Eurozone slips back into recession

Buffett: Eurozone may not survive
Buffett: Eurozone may not survive

The eurozone has slipped into recession for a second time in four years, as the sharp fall in activity in debt-ridden southern Europe economies weighed on output across the region.

Eurostat's first reading of gross domestic product for the three months ended in September showed a contraction of 0.1% in the eurozone, after a decline of 0.2% in the second quarter -- confirming the 17-nation currency area is back in recession for the first time since 2009.

Efforts by governments and households to reduce debt, rising unemployment and uncertainty over the fate of weaker members of the eurozone are depressing activity.

Leading economies Germany and France managed to eke out modest growth, but the pace of German economic expansion slowed to 0.2% in the third quarter, from 0.3% in the second, confirming evidence of a deceleration seen in export and industrial production data.

France delivered a positive surprise, posting growth of 0.2% compared with expectations for a flat performance. But Italy remained stuck in recession and economists warned that the near-term outlook for the region was poor.

Italian town desperate for jobs
Italian town desperate for jobs

"Today's GDP figures clearly demonstrate that the eurozone economy as a whole is in desperate need of macroeconomic stimulus," ING economist Martin van Vliet said Thursday.

"With policymakers seemingly reluctant to engineer a coordinated pull-back from fiscal austerity, more monetary stimulus and a weaker currency is likely to be needed to put the eurozone back on a path of sustained growth," he added.

Pressure on prices in the eurozone is easing, Eurostat data showed. Annual inflation in October was 2.5%, compared with 2.6% in September.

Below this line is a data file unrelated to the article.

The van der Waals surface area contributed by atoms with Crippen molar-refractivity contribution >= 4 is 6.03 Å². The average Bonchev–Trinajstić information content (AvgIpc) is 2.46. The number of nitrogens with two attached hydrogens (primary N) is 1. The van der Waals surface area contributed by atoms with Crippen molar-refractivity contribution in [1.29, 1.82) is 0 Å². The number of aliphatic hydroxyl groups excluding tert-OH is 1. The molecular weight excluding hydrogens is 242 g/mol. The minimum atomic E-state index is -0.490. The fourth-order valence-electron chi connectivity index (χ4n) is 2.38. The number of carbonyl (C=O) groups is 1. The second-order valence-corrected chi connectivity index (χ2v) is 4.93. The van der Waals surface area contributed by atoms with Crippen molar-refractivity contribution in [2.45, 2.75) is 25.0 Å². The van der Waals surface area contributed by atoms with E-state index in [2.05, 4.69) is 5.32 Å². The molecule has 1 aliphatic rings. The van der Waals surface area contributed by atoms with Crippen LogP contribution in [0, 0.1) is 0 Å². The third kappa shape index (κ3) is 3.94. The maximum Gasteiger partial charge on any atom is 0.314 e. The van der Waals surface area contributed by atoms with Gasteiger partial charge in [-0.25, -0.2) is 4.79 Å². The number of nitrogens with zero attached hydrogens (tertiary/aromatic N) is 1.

The European Central Bank last week held interest rates at 0.75%, citing balanced risks to inflation, but acknowledged there was a risk growth would be downgraded and underscored it stood ready to use the full range of monetary policy instruments at its disposal.

Related: Europe's central banks hold fire, for now

The European Commission has slashed its forecast for 2013 growth to just 0.1%. The ECB issues its own revised forecasts next month.

"Europe's current policy settings seem incompatible with a notable economic recovery over a meaningful time frame, and in peripheral markets the outlook is for depression rather than recession," Nomura economists said in their global outlook this week. "Needless to say, Europe's inability to grow means that solvency concerns will remain elevated in the peripheral economies in 2013."

The ECB calmed market nerves about the eurozone crisis earlier this year with its plan to buy the bonds of heavily indebted governments, provided they apply for a formal bailout program.

The bank's Outright Monetary Transactions (OMT) program, as the bond purchase plan is known, drove down yields and kept open access to international markets for countries such as Spain.

But spreads on sovereign debt some of the southern European states have begun to widen again recently as investors worry that the austerity measures are becoming self-defeating, meaning fiscal targets won't be met.

The yield on Spain's 10-year bonds has increased to around 5.9%, still below the peak of over 7.5% hit in July, but up from around 5.3% a month ago.

The European Union avoided recession in the quarter, registering growth of 0.1%, after a decline of 0.2% the previous quarter. The EU was helped by a stronger-than-expected performance in the United Kingdom thanks to one-time factors such as the London Olympics.

The Bank of England warned Wednesday that the U.K. economy may contract in the fourth quarter due to the effects of the eurozone crisis.

Personal Finance


CNNMoney Sponsors